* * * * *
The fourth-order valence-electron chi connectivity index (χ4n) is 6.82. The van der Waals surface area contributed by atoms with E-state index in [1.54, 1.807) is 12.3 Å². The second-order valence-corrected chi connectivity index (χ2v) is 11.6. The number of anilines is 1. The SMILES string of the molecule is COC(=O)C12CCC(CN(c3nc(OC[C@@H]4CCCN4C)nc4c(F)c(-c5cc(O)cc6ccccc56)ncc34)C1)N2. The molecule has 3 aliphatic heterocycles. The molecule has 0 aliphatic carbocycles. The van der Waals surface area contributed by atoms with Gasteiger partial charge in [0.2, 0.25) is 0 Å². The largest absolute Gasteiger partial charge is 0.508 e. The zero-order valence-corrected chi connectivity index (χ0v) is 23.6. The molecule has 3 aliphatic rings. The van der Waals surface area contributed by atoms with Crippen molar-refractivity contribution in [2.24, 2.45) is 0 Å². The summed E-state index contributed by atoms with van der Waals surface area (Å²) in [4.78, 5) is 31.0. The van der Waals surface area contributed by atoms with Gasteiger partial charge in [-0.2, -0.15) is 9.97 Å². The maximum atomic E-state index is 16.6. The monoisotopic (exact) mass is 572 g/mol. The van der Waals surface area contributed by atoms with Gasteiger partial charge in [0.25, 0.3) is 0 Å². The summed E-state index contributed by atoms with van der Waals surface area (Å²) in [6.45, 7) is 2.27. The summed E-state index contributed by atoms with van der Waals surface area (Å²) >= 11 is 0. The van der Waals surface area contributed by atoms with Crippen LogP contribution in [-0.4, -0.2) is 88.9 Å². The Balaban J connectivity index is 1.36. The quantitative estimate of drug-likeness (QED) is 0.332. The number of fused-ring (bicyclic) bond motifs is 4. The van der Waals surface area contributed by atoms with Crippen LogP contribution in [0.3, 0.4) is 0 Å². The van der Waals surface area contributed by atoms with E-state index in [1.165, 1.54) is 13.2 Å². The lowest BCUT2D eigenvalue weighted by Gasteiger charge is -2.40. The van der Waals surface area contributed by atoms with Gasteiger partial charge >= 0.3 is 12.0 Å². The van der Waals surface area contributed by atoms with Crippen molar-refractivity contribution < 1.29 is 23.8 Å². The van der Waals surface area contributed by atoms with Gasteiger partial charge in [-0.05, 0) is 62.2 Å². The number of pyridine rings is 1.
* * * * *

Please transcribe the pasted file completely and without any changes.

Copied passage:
The fourth-order valence-electron chi connectivity index (χ4n) is 6.82. The van der Waals surface area contributed by atoms with E-state index in [1.54, 1.807) is 12.3 Å². The second-order valence-corrected chi connectivity index (χ2v) is 11.6. The number of anilines is 1. The SMILES string of the molecule is COC(=O)C12CCC(CN(c3nc(OC[C@@H]4CCCN4C)nc4c(F)c(-c5cc(O)cc6ccccc56)ncc34)C1)N2. The molecule has 3 aliphatic heterocycles. The molecule has 0 aliphatic carbocycles. The van der Waals surface area contributed by atoms with Gasteiger partial charge in [0.2, 0.25) is 0 Å². The largest absolute Gasteiger partial charge is 0.508 e. The zero-order valence-corrected chi connectivity index (χ0v) is 23.6. The molecule has 3 aliphatic rings. The van der Waals surface area contributed by atoms with Crippen molar-refractivity contribution in [2.24, 2.45) is 0 Å². The summed E-state index contributed by atoms with van der Waals surface area (Å²) in [4.78, 5) is 31.0. The van der Waals surface area contributed by atoms with Gasteiger partial charge in [-0.2, -0.15) is 9.97 Å². The maximum atomic E-state index is 16.6. The monoisotopic (exact) mass is 572 g/mol. The van der Waals surface area contributed by atoms with Gasteiger partial charge in [0.25, 0.3) is 0 Å². The summed E-state index contributed by atoms with van der Waals surface area (Å²) in [6.45, 7) is 2.27. The summed E-state index contributed by atoms with van der Waals surface area (Å²) >= 11 is 0. The van der Waals surface area contributed by atoms with Crippen LogP contribution in [-0.4, -0.2) is 88.9 Å². The Balaban J connectivity index is 1.36. The quantitative estimate of drug-likeness (QED) is 0.332. The number of fused-ring (bicyclic) bond motifs is 4. The van der Waals surface area contributed by atoms with Crippen LogP contribution in [0.3, 0.4) is 0 Å². The van der Waals surface area contributed by atoms with E-state index in [1.165, 1.54) is 13.2 Å². The lowest BCUT2D eigenvalue weighted by Gasteiger charge is -2.40. The van der Waals surface area contributed by atoms with Gasteiger partial charge >= 0.3 is 12.0 Å². The van der Waals surface area contributed by atoms with Crippen molar-refractivity contribution < 1.29 is 23.8 Å². The van der Waals surface area contributed by atoms with Gasteiger partial charge in [-0.05, 0) is 62.2 Å². The number of pyridine rings is 1.